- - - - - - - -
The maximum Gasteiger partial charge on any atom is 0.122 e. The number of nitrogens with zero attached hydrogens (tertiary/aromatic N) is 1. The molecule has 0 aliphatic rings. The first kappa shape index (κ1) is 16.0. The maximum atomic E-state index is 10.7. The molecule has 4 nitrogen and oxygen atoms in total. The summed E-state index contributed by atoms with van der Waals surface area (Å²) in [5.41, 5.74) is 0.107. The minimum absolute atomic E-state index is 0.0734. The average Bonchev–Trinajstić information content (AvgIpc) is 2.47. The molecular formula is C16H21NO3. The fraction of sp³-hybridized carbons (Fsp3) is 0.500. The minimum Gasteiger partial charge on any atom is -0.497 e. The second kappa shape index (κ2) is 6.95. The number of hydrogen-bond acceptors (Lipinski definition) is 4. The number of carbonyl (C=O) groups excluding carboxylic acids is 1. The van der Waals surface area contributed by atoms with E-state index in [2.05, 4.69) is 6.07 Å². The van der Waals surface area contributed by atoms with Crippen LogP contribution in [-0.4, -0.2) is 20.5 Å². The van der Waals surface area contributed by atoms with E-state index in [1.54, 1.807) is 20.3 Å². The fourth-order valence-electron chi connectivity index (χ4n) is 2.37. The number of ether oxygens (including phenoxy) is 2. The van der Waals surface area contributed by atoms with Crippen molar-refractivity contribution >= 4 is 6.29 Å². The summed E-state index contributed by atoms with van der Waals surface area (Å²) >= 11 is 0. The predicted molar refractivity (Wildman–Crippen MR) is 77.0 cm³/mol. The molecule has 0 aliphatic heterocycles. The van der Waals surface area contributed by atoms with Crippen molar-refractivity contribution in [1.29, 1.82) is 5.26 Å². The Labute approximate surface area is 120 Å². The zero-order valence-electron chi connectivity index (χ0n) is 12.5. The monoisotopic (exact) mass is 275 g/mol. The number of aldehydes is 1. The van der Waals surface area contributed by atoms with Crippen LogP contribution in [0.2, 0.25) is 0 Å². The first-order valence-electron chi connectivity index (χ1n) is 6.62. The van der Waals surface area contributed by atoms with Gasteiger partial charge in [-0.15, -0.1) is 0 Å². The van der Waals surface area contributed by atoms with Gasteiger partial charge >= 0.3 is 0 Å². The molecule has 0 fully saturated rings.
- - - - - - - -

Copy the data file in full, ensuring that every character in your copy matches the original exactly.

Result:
The maximum Gasteiger partial charge on any atom is 0.122 e. The number of nitrogens with zero attached hydrogens (tertiary/aromatic N) is 1. The molecule has 0 aliphatic rings. The first kappa shape index (κ1) is 16.0. The maximum atomic E-state index is 10.7. The molecule has 4 nitrogen and oxygen atoms in total. The summed E-state index contributed by atoms with van der Waals surface area (Å²) in [5.41, 5.74) is 0.107. The minimum absolute atomic E-state index is 0.0734. The average Bonchev–Trinajstić information content (AvgIpc) is 2.47. The molecular formula is C16H21NO3. The fraction of sp³-hybridized carbons (Fsp3) is 0.500. The minimum Gasteiger partial charge on any atom is -0.497 e. The second kappa shape index (κ2) is 6.95. The number of hydrogen-bond acceptors (Lipinski definition) is 4. The number of carbonyl (C=O) groups excluding carboxylic acids is 1. The van der Waals surface area contributed by atoms with E-state index in [2.05, 4.69) is 6.07 Å². The van der Waals surface area contributed by atoms with Crippen LogP contribution in [-0.4, -0.2) is 20.5 Å². The van der Waals surface area contributed by atoms with E-state index in [1.54, 1.807) is 20.3 Å². The fourth-order valence-electron chi connectivity index (χ4n) is 2.37. The number of ether oxygens (including phenoxy) is 2. The van der Waals surface area contributed by atoms with Crippen molar-refractivity contribution >= 4 is 6.29 Å². The summed E-state index contributed by atoms with van der Waals surface area (Å²) >= 11 is 0. The predicted molar refractivity (Wildman–Crippen MR) is 77.0 cm³/mol. The molecule has 0 aliphatic heterocycles. The van der Waals surface area contributed by atoms with Crippen molar-refractivity contribution in [1.29, 1.82) is 5.26 Å². The Labute approximate surface area is 120 Å². The zero-order valence-electron chi connectivity index (χ0n) is 12.5. The monoisotopic (exact) mass is 275 g/mol. The number of aldehydes is 1. The van der Waals surface area contributed by atoms with Crippen LogP contribution in [0.2, 0.25) is 0 Å². The first-order valence-electron chi connectivity index (χ1n) is 6.62. The van der Waals surface area contributed by atoms with Gasteiger partial charge in [-0.15, -0.1) is 0 Å². The van der Waals surface area contributed by atoms with Gasteiger partial charge >= 0.3 is 0 Å². The molecule has 0 fully saturated rings.